A balcony at Library Gardens in downtown Berkeley collapsed on June 15, 2015, killing six and inuring seven. The victims recently reached a settlement with some of the 35 companies that had been sued in connection with the tragedy. Photo: Emily Dugdale

The victims of the deadly balcony collapse that killed six and injured seven in June 2015 have reached a partial settlement with some of the contractors that constructed the complex.

On lawyer for the families said the terms of the financial settlement were confidential, but that it included seven of the 35 of the companies that were sued in connection with the catastrophe. The Irish Times reported that the payment was $20 million. 

“This settlement will never restore health or life but reflects an element of justice from the wrongdoers for the deaths and serious injuries caused by the tragedy,” Matthew Lewis with the law firm Walkup, Melodia, Kelly, & Schoenberger said in a statement.

The firms include  Segue Construction, Northstate Plastering, R Brothers Waterproofing, Abacus Project Management, IRC Technologies, TCA Architects and LS Mason and Associates, Lewis told the San Francisco Chronicle.

Those who were injured when the balcony collapsed and the families of those who died are still pursuing lawsuits against the firms that did not settle, according to Lewis. Those include BlackRock, the owner of 2020 Kittredge Ave., where the balcony collapsed, and Greystar, the apartment complex’s property manager, he indicated. Trials are set to begin in early 2018, he said.

The lawsuits filed in November 2015 alleged that Segue Construction, the general contractor for the project, used inferior composite wood rather than pressure treated wood to construct the balcony that collapsed. The company, which employed subcontractors, also allowed the balcony to be saturated by rain before enclosing it. All of those missteps meant the balcony had an underlying weakness that caused its collapse when 13 people at a birthday party stood on it at the same time, according to the lawsuits.

The wood in the fifth-floor balcony at 2020 Kittredge St. started to rot so quickly after its 2005 construction that mushrooms later sprouted on the surface, according to the lawsuit. “Fungal bloom and biologic growth” appeared on the balcony’s exterior, as well as the balcony a floor below.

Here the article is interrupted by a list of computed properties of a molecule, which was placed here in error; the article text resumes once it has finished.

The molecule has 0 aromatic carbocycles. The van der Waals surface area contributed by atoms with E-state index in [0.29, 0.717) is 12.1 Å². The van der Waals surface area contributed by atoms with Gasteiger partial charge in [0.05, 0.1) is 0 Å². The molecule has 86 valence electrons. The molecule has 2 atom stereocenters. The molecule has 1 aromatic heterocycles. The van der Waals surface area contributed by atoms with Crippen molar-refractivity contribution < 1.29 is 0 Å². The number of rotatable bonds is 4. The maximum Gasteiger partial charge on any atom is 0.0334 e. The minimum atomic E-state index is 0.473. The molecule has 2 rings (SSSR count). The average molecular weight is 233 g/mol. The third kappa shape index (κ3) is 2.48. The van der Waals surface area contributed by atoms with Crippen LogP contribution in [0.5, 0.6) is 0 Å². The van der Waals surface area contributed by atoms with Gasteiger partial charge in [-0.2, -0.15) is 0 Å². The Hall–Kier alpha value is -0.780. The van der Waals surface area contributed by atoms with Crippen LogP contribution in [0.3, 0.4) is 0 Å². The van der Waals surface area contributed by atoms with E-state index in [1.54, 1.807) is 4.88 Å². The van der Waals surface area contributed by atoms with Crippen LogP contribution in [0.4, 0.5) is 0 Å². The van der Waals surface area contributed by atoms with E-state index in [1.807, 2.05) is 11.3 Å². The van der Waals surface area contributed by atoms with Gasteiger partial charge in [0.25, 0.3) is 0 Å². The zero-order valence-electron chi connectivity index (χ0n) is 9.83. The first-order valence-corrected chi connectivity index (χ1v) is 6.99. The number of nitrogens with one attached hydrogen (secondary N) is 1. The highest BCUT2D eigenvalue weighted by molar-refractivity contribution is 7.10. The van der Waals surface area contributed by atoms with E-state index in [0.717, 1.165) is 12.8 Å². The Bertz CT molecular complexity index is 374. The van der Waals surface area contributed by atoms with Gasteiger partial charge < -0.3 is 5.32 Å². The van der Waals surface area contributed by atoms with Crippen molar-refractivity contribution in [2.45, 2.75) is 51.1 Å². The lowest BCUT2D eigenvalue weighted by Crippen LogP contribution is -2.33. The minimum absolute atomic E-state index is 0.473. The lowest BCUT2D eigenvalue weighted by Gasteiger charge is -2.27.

Despite all those red flags, the owner and property manager of Library Gardens did not take any steps to examine the balcony’s structure and determine if it was safe, according to the lawsuits. Instead, they allowed apartment #405 to be rented out regularly until the collapse.

The state of California revoked Segue’s license in April and the Pleasanton-based company has since shut its doors.

Hundreds gathered in Civic Center Park in July 2015 for a “Month’s Mind” to honor and remember those killed in the June 16 balcony collapse. Photo: Ted Friedman

The six who died were Ashley Donohoe, 22, from Rohnert Park; and Olivia Burke, Eimear Walsh, Eoghan Culligan, Nick Schuster and Lorcán Miller, all 21 years old and from Ireland.

The seven who were seriously injured were all Irish and include Aoife Beary, Clodagh Cogley, Seán Fahey, Conor Flynn, Jack Halpin, Niall Murray and Hannah Waters.

“We will not have any further comment on behalf of our 12 sets of clients,” said Lewis.

"*" indicates required fields

See an error that needs correcting? Have a tip, question or suggestion? Drop us a line.

Frances Dinkelspiel, Berkeleyside and CItyside co-founder, is a journalist and author. Her first book, Towers of Gold: How One Jewish Immigrant Named Isaias Hellman Created California, published in November...